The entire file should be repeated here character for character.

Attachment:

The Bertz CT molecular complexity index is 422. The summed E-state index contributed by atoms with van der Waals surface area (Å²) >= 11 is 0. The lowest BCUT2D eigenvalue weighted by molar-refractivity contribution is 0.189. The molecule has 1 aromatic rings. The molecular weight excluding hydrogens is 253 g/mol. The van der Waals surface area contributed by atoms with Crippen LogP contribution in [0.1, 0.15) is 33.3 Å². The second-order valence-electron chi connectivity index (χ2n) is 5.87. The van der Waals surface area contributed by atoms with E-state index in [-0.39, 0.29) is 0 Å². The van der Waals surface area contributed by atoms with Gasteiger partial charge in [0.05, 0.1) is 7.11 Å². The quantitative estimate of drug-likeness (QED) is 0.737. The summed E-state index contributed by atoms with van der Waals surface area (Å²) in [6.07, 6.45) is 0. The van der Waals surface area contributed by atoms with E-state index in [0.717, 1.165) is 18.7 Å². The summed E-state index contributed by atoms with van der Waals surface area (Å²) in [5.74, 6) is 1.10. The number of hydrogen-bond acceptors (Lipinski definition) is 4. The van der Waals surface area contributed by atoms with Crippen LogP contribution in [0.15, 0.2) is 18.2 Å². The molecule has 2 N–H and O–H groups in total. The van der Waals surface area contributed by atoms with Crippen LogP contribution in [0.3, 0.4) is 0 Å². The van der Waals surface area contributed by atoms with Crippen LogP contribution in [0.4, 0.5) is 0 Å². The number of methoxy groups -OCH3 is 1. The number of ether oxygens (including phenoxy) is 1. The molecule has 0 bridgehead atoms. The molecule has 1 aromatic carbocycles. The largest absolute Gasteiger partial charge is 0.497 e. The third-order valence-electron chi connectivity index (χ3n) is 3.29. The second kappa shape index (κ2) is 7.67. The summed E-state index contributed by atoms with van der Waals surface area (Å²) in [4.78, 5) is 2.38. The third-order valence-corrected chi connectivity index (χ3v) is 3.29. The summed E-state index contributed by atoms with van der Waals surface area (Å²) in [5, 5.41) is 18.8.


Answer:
The Bertz CT molecular complexity index is 422. The summed E-state index contributed by atoms with van der Waals surface area (Å²) >= 11 is 0. The lowest BCUT2D eigenvalue weighted by molar-refractivity contribution is 0.189. The molecule has 1 aromatic rings. The molecular weight excluding hydrogens is 253 g/mol. The van der Waals surface area contributed by atoms with Crippen LogP contribution in [0.1, 0.15) is 33.3 Å². The second-order valence-electron chi connectivity index (χ2n) is 5.87. The van der Waals surface area contributed by atoms with E-state index in [-0.39, 0.29) is 0 Å². The van der Waals surface area contributed by atoms with Gasteiger partial charge in [0.05, 0.1) is 7.11 Å². The quantitative estimate of drug-likeness (QED) is 0.737. The summed E-state index contributed by atoms with van der Waals surface area (Å²) in [6.07, 6.45) is 0. The van der Waals surface area contributed by atoms with E-state index in [0.717, 1.165) is 18.7 Å². The summed E-state index contributed by atoms with van der Waals surface area (Å²) in [5.74, 6) is 1.10. The number of hydrogen-bond acceptors (Lipinski definition) is 4. The van der Waals surface area contributed by atoms with Crippen LogP contribution in [0.15, 0.2) is 18.2 Å². The molecule has 2 N–H and O–H groups in total. The van der Waals surface area contributed by atoms with Crippen LogP contribution in [0.3, 0.4) is 0 Å². The van der Waals surface area contributed by atoms with Crippen LogP contribution in [0.4, 0.5) is 0 Å². The number of methoxy groups -OCH3 is 1. The number of ether oxygens (including phenoxy) is 1. The molecule has 0 bridgehead atoms. The molecule has 1 aromatic carbocycles. The largest absolute Gasteiger partial charge is 0.497 e. The third-order valence-electron chi connectivity index (χ3n) is 3.29. The second kappa shape index (κ2) is 7.67. The summed E-state index contributed by atoms with van der Waals surface area (Å²) in [4.78, 5) is 2.38. The third-order valence-corrected chi connectivity index (χ3v) is 3.29. The summed E-state index contributed by atoms with van der Waals surface area (Å²) in [5, 5.41) is 18.8.